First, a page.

These authors contributed equally to this work.
Identification of Novel Mutations Confirms PDE4D as a Major Gene Causing Acrodysostosis
Article first published online: 9 NOV 2012
© 2012 Wiley Periodicals, Inc.
Volume 34, Issue 1, pages 97–102, January 2013
How to Cite
Lynch, D. C., Dyment, D. A., Huang, L., Nikkel, S. M., Lacombe, D., Campeau, P. M., Lee, B., Bacino, C. A., Michaud, J. L., Bernier, F. P., Consortium, F. C., Parboosingh, J. S. and Innes, A. M. (2013), Identification of Novel Mutations Confirms PDE4D as a Major Gene Causing Acrodysostosis. Hum. Mutat., 34: 97–102. doi: 10.1002/humu.22222
This article was published online on 9 November 2012. Subsequently, it was determined that the gene and protein symbols were set incorrectly, and the corrected version was published online on 11 February 2013.
Contract Grant sponsors: Government of Canada through Genome Canada, the Canadian Institutes of Health Research; Ontario Genomics Institute (OGI-049); Genome Quebec; Genome British Columbia; CIHR Institute of Genetics Clinical Investigatorship Award (to D.A.D.); CIHR Training program in Genetics, Child Development and Health (to D.C.L).
Communicated by Arnold Munnich
- Issue published online: 20 DEC 2012
- Article first published online: 9 NOV 2012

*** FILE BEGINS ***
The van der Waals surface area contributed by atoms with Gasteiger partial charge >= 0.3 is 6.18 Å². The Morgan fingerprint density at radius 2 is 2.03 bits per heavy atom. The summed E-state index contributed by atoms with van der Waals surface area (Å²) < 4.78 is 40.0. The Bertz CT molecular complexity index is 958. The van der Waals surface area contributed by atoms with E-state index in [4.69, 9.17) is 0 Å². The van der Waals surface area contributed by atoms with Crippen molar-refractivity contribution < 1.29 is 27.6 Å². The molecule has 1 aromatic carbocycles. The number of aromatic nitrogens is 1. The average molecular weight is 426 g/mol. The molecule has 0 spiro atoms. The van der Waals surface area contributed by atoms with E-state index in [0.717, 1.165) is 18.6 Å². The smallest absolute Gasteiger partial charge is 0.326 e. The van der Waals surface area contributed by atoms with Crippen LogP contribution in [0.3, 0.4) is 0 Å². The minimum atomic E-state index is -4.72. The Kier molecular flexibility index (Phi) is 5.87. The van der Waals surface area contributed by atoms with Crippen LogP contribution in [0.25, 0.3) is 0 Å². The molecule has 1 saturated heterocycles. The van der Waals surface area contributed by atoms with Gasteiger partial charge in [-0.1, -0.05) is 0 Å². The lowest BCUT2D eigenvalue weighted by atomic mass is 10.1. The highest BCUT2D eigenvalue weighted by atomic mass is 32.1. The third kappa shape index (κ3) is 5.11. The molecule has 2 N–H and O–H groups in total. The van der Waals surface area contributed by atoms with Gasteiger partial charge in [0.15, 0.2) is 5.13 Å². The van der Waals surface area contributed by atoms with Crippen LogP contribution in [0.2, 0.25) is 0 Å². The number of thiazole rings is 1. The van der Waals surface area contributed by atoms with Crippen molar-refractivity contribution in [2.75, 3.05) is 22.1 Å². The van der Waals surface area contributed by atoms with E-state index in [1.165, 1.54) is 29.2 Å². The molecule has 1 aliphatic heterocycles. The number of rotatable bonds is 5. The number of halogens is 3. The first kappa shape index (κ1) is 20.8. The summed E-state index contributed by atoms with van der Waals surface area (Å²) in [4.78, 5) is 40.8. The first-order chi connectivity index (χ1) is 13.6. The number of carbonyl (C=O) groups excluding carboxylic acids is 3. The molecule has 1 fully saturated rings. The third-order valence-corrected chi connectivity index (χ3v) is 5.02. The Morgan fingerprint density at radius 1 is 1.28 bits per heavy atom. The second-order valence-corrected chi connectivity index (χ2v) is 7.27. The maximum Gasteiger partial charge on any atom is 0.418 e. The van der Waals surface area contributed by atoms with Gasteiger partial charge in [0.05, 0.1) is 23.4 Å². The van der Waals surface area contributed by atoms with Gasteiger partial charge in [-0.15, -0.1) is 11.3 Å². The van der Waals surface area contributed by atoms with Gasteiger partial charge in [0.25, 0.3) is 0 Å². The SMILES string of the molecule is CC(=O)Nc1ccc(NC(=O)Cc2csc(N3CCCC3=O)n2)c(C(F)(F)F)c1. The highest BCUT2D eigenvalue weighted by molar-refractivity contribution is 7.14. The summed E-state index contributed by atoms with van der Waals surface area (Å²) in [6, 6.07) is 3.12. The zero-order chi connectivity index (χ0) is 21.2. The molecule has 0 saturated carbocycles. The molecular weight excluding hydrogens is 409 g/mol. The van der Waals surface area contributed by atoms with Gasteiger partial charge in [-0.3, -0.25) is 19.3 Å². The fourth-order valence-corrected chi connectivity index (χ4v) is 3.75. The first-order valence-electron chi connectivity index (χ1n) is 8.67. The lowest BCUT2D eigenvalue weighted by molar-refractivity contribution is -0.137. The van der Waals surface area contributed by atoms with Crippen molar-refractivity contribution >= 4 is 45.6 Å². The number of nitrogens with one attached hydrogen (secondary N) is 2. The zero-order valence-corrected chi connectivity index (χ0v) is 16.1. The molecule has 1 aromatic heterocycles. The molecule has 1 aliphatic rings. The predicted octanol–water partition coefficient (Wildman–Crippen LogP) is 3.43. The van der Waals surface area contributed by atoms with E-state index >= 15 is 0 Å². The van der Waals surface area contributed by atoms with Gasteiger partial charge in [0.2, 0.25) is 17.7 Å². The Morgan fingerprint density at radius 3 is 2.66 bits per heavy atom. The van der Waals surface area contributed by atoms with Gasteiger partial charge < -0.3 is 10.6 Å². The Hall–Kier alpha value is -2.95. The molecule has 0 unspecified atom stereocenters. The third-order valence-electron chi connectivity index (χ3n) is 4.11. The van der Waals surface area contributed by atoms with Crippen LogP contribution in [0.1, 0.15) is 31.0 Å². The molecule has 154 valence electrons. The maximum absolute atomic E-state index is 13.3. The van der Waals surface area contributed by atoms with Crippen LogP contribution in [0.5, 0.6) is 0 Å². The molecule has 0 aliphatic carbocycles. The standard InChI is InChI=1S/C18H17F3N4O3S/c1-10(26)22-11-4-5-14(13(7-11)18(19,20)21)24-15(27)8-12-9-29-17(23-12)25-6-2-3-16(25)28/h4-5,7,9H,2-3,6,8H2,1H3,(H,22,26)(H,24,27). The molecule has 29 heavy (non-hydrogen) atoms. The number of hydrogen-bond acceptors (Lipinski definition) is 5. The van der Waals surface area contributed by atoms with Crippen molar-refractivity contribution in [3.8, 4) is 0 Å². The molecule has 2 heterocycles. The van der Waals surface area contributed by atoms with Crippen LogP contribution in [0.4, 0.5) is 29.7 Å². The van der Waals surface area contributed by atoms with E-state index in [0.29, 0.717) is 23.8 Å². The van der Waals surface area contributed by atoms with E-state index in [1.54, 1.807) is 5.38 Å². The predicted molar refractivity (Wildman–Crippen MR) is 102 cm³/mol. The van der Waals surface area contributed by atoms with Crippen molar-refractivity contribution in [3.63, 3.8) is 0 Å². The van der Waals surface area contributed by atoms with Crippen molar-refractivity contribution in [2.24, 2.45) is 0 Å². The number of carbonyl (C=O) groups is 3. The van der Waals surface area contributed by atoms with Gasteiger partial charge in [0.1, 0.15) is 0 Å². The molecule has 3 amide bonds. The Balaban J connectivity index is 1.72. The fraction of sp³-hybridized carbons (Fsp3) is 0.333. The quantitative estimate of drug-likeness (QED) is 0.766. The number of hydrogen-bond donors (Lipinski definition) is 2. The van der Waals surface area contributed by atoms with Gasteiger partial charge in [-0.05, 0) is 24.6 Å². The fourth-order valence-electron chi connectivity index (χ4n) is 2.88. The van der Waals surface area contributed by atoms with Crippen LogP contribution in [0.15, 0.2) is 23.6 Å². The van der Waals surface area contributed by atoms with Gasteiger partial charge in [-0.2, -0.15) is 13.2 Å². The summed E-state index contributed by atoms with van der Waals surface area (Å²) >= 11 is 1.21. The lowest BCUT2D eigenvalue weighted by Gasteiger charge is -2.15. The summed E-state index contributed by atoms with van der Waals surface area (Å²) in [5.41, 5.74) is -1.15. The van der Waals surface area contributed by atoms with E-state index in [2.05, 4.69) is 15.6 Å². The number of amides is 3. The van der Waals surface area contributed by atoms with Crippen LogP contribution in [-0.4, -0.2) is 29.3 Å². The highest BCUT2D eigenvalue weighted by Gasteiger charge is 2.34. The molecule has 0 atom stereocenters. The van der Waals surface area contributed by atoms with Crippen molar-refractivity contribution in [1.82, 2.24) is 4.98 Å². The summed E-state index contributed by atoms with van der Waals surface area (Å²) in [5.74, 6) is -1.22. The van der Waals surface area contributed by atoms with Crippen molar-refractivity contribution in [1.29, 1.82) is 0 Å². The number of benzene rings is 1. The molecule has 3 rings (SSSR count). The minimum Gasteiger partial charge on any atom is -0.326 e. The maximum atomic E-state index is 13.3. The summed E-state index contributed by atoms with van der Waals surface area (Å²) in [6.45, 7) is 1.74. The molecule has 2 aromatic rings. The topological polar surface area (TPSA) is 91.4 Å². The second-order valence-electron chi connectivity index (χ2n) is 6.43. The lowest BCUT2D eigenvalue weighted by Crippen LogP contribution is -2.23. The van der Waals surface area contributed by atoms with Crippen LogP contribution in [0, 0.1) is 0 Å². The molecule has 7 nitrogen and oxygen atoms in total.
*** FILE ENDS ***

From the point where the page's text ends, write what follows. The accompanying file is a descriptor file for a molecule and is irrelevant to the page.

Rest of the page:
- Accepted manuscript online: 3 OCT 2012 04:20AM EST
- Manuscript Accepted: 10 SEP 2012
- Manuscript Received: 16 APR 2012
- Government of Canada through Genome Canada
- the Canadian Institutes of Health Research
- Ontario Genomics Institute. Grant Number: OGI-049
- Genome Quebec; Genome British Columbia
- Institute of Genetics Clinical Investigatorship
Vol. 34, Issue 4, 667, Article first published online: 11 FEB 2013
Acrodysostosis is characterized by nasal hypoplasia, peripheral dysostosis, variable short stature, and intellectual impairment. Recently, mutations in PRKAR1A were reported in patients with acrodysostosis and hormone resistance. Subsequently, mutations in a phosphodiesterase gene (PDE4D) were identified in seven sporadic cases. We sequenced PDE4D in seven acrodysostosis patients from five families. Missense mutations were identified in all cases. Families showed de novo inheritance except one family with three affected children whose father was subsequently found to have subtle features of acrodysostosis. There were no recurrent mutations. Short stature and endocrine resistance are rare in this series; however, cognitive involvement and obesity were frequent. This last finding is relevant given PDE4D is insulin responsive and potentially involved in lipolysis. PDE4D encodes a cyclic AMP regulator and places PDE4D-related acrodysostosis within the same family of diseases as pseudohypoparathyroidism, pseudopseudohypoparathyroidism, PRKAR1A-related acrodysostosis and brachydactyly-mental retardation syndrome; all characterized by cognitive impairment and short distal extremities.